locusts.  The famous spring, close to-the stream, is marked only by a
rough box of wood and an iron pipe, and the water, which has a
temperature of about one hundred degrees, runs to a shabby bath-house
below, in which is a pool for bathing.  The bath is very agreeable,
the tepid water being singularly soft and pleasant.  It has a
slightly sulphurous taste.  Its good effects are much certified.  The
grounds, which might be very pretty with care, are ill-kept and
slatternly, strewn with debris, as if everything was left to the
easy-going nature of the servants.  The main house is of brick, with
verandas and galleries all round, and a colonnade of thirteen huge
brick and stucco columns, in honor of the thirteen States,--a relic
of post-Revolutionary times, when the house was the resort of
Southern fashion and romance.  These columns have stood through one
fire, and perhaps the recent one, which swept away the rest of the
structure.  The house is extended in a long wooden edifice, with
galleries and outside stairs, the whole front being nearly seven
hundred feet long.  In a rear building is a vast, barrack-like
dining-room, with a noble ball-room above, for dancing is the
important occupation of visitors.

The situation is very pretty, and the establishment has a
picturesqueness of its own.  Even the ugly little brick structure
near the bath-house imposes upon one as Wade Hampton's cottage.  No
doubt we liked the place better than if it had been smart, and
enjoyed the neglige condition, and the easy terms on which life is
taken there.  There was a sense of abundance in the sight of fowls
tiptoeing about the verandas, and to meet a chicken in the parlor was
a sort of guarantee that we should meet him later on in the dining-
room.  There was nothing incongruous in the presence of pigs,
turkeys, and chickens on the grounds; they went along with the good-
natured negro-service and the general hospitality; and we had a
mental rest in the thought that all the gates would have been off the
hinges, if there had been any gates.  The guests were very well
treated indeed, and were put under no sort of restraint by
discipline.  The long colonnade made an admirable promenade and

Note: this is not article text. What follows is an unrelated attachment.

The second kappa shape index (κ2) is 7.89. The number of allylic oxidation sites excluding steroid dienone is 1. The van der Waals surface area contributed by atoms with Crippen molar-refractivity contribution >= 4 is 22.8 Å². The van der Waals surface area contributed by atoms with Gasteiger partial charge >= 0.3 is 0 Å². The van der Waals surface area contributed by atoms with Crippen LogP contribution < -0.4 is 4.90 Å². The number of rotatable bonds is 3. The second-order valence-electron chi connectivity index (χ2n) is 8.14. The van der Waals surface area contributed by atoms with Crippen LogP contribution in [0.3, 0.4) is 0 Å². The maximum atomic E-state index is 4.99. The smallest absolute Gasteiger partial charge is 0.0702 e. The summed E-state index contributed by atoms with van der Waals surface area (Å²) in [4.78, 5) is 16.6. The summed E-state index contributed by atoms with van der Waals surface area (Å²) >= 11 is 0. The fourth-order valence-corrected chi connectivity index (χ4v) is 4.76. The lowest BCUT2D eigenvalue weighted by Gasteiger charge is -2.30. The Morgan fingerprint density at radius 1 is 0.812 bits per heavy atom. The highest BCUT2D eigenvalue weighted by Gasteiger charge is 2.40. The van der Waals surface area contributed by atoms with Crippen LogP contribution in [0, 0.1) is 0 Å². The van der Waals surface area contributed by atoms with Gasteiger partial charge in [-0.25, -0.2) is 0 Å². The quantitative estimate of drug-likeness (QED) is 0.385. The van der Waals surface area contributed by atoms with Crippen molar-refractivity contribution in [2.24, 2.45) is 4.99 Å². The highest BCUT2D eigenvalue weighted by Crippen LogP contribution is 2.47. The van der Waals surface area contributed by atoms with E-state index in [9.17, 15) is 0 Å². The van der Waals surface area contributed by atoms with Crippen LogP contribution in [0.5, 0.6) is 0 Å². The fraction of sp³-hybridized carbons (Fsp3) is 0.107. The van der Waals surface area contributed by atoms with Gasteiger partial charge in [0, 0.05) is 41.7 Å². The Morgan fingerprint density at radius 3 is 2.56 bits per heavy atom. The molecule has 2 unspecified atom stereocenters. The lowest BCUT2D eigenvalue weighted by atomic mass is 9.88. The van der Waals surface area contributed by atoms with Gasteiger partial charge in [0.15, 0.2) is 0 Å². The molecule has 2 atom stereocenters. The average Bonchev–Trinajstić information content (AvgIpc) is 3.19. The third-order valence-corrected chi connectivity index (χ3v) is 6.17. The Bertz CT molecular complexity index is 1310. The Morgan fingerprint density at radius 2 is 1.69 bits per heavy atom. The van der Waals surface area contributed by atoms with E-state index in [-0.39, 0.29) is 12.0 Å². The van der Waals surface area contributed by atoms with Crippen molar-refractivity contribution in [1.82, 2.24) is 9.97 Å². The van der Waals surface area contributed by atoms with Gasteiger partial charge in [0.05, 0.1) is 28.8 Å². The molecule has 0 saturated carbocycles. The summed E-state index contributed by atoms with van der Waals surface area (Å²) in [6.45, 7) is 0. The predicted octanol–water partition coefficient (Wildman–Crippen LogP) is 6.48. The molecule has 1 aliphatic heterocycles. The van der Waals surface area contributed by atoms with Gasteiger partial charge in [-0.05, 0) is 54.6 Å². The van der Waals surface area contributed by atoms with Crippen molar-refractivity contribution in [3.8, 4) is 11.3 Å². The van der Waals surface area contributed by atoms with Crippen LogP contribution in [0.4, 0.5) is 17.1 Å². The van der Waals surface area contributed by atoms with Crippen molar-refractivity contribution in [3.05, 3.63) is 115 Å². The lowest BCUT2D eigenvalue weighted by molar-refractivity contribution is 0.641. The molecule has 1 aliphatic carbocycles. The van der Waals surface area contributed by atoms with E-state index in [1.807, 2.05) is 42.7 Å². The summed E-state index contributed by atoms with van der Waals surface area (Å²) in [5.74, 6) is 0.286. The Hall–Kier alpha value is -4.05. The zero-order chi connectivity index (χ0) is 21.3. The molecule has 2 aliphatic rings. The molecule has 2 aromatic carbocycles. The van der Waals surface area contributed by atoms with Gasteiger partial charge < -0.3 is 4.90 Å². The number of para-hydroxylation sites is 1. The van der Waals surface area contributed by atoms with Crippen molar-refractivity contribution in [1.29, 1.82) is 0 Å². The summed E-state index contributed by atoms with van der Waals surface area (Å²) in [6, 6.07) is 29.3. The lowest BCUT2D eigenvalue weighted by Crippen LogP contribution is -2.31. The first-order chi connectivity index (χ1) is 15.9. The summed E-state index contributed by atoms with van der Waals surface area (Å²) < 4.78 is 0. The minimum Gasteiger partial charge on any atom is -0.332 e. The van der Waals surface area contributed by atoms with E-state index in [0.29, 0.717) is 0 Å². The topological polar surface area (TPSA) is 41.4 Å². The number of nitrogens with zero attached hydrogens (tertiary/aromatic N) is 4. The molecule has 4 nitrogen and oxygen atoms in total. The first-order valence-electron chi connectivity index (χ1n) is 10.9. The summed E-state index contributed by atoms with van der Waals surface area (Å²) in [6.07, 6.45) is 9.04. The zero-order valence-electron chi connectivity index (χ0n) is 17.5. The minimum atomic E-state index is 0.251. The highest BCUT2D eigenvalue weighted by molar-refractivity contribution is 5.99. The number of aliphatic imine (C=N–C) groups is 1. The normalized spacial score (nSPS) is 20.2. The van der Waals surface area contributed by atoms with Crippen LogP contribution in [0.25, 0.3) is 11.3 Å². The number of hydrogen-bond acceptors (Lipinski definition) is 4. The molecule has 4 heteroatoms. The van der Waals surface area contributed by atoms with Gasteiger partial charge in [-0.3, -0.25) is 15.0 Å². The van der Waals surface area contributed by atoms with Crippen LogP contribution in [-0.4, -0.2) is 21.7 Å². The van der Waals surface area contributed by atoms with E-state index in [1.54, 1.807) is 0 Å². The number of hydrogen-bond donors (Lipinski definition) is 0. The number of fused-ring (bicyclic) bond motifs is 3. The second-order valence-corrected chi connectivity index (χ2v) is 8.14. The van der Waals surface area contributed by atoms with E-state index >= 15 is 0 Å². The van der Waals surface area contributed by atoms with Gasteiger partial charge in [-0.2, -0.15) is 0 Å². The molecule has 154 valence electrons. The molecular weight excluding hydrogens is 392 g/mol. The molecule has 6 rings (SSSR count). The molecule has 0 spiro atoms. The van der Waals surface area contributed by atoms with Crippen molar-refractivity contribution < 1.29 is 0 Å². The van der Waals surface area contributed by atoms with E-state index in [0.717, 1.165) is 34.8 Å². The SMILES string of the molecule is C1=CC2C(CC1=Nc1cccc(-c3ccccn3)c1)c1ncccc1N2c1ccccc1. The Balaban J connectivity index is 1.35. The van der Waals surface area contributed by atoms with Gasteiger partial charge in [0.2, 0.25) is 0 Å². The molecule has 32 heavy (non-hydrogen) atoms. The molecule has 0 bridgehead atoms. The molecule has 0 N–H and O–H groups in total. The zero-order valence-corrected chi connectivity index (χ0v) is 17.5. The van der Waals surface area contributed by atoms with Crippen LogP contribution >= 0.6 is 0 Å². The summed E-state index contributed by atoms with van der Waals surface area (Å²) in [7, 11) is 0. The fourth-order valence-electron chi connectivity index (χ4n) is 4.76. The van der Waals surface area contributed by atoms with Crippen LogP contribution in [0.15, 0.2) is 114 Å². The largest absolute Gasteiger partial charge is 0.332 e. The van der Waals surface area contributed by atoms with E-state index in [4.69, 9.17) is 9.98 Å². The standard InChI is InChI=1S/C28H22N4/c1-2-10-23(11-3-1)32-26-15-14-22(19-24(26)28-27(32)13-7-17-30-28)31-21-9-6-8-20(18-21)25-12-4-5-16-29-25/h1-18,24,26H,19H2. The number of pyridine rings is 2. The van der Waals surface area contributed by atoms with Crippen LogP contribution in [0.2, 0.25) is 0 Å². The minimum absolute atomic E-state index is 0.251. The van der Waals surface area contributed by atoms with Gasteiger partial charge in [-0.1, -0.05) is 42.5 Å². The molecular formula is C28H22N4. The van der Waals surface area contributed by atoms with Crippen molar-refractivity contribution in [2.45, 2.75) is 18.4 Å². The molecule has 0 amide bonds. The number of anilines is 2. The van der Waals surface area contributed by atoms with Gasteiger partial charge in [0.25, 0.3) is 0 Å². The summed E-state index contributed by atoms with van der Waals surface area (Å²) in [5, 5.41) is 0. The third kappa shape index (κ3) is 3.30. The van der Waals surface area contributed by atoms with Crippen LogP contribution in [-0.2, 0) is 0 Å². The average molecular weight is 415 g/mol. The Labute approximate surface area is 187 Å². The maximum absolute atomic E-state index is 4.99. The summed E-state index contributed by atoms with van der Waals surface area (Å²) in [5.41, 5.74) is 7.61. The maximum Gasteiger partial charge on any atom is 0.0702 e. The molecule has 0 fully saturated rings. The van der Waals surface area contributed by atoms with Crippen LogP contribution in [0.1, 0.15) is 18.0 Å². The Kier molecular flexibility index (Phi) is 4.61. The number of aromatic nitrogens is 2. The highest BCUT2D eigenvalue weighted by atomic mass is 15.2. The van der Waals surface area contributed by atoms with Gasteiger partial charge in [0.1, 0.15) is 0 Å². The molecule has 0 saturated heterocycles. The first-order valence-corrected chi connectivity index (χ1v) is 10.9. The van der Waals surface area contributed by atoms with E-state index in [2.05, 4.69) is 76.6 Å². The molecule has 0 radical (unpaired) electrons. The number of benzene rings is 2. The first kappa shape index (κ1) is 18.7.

lounging-place and point of observation.  It was interesting to watch
the groups under the locusts, to see the management of the ferry, the
mounting and dismounting of the riding-parties, and to study the
colors on the steep hill opposite, halfway up which was a neat
cottage and flower-garden.  The type of people was very pleasantly
Southern.  Colonels and politicians stand in groups and tell stories,
which are followed by explosions of laughter; retire occasionally
into the saloon, and come forth reminded of more stories, and all
lift their hats elaborately and suspend the narratives when a lady
goes past.  A company of soldiers from Richmond had pitched its tents
near the hotel, and in the evening the ball-room was enlivened with
uniforms.  Among the graceful dancers--and every one danced well, and
with spirit was pointed out the young widow of a son of Andrew
Johnson, whose pretty cottage overlooks the village.  But the
Professor, to whom this information was communicated, doubted whether
here it was not a greater distinction to be the daughter of the owner
of this region than to be connected with a President of the United

A certain air of romance and tradition hangs about the French Broad
and the Warm Springs, which the visitor must possess himself of in
order to appreciate either.  This was the great highway of trade and
travel.  At certain seasons there was an almost continuous procession
of herds of cattle and sheep passing to the Eastern markets, and of
trains of big wagons wending their way to the inviting lands watered
by the Tennessee.  Here came in the summer-time the Southern planters
in coach and four, with a great retinue of household servants, and
kept up for months that unique social life, a mixture of courtly
ceremony and entire freedom, the civilization which had the drawing-
room at one end and the negro-quarters at the other,--which has
passed away.  It was a continuation into our own restless era of the
manners and the literature of George the Third, with the accompanying
humor and happy-go-lucky decadence of the negro slaves.  On our way
down we saw on the river-bank, under the trees, the old hostelry,
Alexander's, still in decay,--an attractive tavern, that was formerly
one of the notable stopping-places on the river.  Master, and fine
lady, and obsequious, larking darky, and lumbering coach, and throng
of pompous and gay life, have all disappeared.  There was no room in
this valley for the old institutions and for the iron track.

    "When in the chronicle of wasted time
     I see descriptions of the fairest wights,
     And beauty making beautiful old rhyme
     In praise of ladies dead and lovely knights,
     We, which now behold these present days,
     Have eyes to wonder, but lack tongues to praise."

This perverted use of noble verse was all the response the Friend got